A Guide to New National Park Reservation Requirements This Summer
As the U.S. continues to hit its stride with COVID-19 vaccine rollouts, a semblance of normalcy (whatever that means) is on the horizon for travelers. The road to herd immunity is still long and winding, though, so the prioritization of safe, outdoor travel remains. While many facets of the travel industry struggled at the start of the ongoing pandemic early last year, national parks across the country experienced a record number of visitations. With its open outdoor spaces that allow for social distance guidelines and a change in natural scenery for many, the spike in outdoor travel comes as no surprise.
Welp, summer days are ahead, meaning an influx of national park trips are on the horizon. To prepare, a few national parks across the U.S. have implemented new reservation guidelines to ensure that overcrowding does not occur — making the health of employees and visitors a top priority. Before you plan those summer road trips with your quarantine pod, make sure you’re aware of the newly-implemented reservation systems that need to be accounted for in advance. Read on below for some new guidelines.
Yosemite National Park, located in California’s Sierra Nevada mountains, announced earlier this month that beginning on May 21 through September 30, visitors will need a day-use reservation ($2, included in $35 car entrance fee) to enter the park to minimize risks of coronavirus exposure. Required for all visitors, including annual and lifetime pass holders, the day-use reservation is valid for one vehicle and occupants of the vehicle, and will be valid for three consecutive days. For those staying overnight on the campgrounds or hotels, however, the day-use reservation is already included in those overnight reservations.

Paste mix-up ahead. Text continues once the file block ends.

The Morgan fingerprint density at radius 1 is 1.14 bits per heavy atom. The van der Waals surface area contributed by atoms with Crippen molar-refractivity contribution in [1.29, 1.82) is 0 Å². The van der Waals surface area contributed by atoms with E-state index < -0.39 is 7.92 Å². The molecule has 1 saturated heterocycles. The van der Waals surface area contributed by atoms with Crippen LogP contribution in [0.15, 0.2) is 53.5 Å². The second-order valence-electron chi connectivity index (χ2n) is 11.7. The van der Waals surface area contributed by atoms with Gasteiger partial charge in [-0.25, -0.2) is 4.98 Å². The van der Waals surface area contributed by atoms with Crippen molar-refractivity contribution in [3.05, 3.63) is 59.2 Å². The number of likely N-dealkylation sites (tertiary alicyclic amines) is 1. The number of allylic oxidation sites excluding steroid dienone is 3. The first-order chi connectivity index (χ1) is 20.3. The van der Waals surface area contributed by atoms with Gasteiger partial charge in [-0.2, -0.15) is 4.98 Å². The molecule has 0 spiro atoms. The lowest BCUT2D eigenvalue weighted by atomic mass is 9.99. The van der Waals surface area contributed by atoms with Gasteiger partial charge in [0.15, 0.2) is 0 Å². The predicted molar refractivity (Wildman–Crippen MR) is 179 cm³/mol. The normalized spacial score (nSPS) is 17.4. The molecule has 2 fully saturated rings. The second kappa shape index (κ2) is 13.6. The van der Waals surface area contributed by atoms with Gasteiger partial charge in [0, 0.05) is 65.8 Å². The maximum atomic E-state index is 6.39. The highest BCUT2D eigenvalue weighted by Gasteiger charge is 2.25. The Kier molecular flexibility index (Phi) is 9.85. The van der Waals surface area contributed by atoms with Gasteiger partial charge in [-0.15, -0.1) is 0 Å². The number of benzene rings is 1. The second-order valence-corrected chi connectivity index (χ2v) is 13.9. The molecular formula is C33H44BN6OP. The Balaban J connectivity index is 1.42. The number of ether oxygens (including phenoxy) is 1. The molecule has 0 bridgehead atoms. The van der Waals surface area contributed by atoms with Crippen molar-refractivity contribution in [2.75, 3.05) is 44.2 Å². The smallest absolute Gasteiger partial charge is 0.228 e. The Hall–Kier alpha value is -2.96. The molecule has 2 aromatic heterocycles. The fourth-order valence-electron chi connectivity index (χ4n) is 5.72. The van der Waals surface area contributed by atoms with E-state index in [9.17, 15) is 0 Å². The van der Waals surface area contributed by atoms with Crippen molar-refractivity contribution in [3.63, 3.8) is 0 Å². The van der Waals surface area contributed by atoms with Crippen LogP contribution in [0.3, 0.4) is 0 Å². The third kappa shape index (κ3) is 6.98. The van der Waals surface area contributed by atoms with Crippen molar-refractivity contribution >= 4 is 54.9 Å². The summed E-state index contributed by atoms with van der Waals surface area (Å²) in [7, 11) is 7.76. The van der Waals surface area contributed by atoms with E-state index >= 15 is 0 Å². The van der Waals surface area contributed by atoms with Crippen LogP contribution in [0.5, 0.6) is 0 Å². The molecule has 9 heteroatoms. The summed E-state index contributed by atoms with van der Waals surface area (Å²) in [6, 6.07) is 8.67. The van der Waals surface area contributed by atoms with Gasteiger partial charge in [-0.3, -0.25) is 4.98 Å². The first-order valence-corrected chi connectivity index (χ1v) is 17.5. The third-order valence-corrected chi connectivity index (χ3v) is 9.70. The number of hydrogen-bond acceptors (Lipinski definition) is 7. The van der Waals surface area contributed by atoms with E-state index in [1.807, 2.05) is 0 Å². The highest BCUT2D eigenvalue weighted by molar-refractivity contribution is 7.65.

In Maine’s Mount Desert Island, Acadia National Park will now require vehicle reservations ($2, plus the vehicle ticket prices) for its most popular high point Cadillac Mountain beginning on May 26 through October 19. To access the Cadillac Summit Road, visitors can either choose the “sunrise” or “daytime” option. Rocky Mountain National Park, located in northern Colorado, on the other hand, has launched a new timed-entry permit system ($2, plus $25 vehicle entry). Beginning on May 28 through October 11, there will be two types of permits to choose from: one for Bear Lake Road Corridor, which includes access to the corridor and the rest of the national park, and one for the rest of the national park, excluding access to the Bear Lake Road Corridor.
Each Rocky Mountain National Park permit allows visitors to enter within two-hour windows of availability. Visitors with camping or lodging reservations are exempt from the permit systems. Finally, Glacier National Park, located in Montana’s Rocky Mountains, has announced a new ticketed vehicle entry system ($2, plus $35 vehicle permit) for its famed Going-to-the-Sun Road beginning on May 28 through September 6. Tickets are valid for seven consecutive days.